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Medical Students, HCAN March on Blue Cross in Chicago


The American Medical Student Association (AMSA) and Health Care for America Now (HCAN) joined in demanding a new future for the health care system – one that does not put the insurance company between doctor and patient. 

“Medical students regularly see the destructive actions of the private insurance industry while training in hospitals – the denials, the second-guessing of diagnoses and therapies,” says Anthony Cheng, Board Member of the Northwestern School of Medicine Chapter of AMSA.  “As doctors, we want to spend our time discussing the best treatments for our patients, not on complicated insurance forms and convoluted regulations, or wrestling with insurance bureaucrats to get approval.”

“Frankly, it wastes time and money, and too often results in delayed or outright denial of care for our patients,” said Cheng. “As medical students, we want health care reform to streamline the system.  That means insurance companies have to get out of the way of our treatments and of health care reform."

This week, Blue Cross Blue Shield Association released a report predicting “premium increases of $1,500 for single coverage and $3,300 for family coverage” under the Finance Committee bills.  At the same time, Blue Cross and 9 other health care insurers produced $59 billion in net earning between 2000 and 2008, Blue Cross’ last CEO raked in $10.3 million last year, and the share of premium dollars going to patient care plummeted from 95% in 1993 to 81% in 2007.  How can Blue Cross continue to bring in record profits, while complaining about reform hurting their bottom line?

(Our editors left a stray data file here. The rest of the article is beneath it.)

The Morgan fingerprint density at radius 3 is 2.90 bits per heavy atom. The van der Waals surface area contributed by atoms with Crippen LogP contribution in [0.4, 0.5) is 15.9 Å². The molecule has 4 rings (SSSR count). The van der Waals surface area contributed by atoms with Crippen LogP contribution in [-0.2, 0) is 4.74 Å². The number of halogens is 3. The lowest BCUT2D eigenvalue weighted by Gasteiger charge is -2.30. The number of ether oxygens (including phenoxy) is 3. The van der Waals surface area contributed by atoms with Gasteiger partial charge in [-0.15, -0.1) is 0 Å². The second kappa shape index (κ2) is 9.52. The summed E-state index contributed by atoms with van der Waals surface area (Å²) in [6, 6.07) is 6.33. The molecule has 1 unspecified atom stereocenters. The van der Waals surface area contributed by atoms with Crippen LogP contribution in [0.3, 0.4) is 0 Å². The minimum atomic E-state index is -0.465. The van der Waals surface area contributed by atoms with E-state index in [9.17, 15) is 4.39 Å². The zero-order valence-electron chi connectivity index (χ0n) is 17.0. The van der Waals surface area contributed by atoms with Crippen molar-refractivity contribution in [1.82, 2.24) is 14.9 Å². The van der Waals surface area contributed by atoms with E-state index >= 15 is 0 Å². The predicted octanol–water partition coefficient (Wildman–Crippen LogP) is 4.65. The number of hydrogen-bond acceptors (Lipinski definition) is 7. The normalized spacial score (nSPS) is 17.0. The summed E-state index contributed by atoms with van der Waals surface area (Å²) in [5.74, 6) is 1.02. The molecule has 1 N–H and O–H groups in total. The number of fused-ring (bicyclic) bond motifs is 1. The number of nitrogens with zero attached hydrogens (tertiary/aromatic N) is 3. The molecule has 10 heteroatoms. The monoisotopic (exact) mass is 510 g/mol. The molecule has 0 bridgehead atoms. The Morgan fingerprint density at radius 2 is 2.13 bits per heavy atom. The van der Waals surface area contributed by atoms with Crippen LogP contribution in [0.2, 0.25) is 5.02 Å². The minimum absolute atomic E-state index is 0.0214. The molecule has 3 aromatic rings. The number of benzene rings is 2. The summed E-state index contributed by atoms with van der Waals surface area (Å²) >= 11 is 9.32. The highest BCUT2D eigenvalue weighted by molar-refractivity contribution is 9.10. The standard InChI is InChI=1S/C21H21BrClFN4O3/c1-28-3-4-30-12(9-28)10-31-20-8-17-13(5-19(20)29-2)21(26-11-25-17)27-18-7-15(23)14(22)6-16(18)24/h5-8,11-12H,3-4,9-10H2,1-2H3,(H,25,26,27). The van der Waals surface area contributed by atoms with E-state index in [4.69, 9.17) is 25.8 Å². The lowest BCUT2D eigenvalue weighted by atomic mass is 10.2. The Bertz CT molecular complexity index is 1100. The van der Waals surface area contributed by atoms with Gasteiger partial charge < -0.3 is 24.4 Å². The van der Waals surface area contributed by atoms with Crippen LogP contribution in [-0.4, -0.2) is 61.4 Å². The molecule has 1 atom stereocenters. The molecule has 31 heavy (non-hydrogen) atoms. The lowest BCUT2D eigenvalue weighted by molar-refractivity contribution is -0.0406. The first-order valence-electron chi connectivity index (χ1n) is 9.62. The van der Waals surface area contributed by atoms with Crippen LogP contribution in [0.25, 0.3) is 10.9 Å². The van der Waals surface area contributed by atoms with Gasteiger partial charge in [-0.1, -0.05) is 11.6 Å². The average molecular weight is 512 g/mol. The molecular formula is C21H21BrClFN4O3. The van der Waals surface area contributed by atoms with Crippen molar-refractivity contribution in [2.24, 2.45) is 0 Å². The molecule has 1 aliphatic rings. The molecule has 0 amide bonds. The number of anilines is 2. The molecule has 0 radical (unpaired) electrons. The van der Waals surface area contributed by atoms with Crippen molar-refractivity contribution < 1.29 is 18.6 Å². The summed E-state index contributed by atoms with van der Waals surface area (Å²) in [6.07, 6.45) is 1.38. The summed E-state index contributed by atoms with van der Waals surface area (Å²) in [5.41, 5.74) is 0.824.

“Blue Cross is fighting the public health insurance option, yet they tell patients they have rescinded to join SCHIP, a government plan they administer,” stated John Gaudette, HCAN Illinois organizer.  “It is time for Blue Cross to stop maximizing profit on the backs of tax payers and victims.”

Protestors demanded that insurance companies:

  • Allow physicians to practice medicine – and cease their practice of denying treatments and procedures and delaying care that has been prescribed by the patient’s physician

  • Put the health of the American people before their profits and stop lobbying against reform, especially the public health insurance option.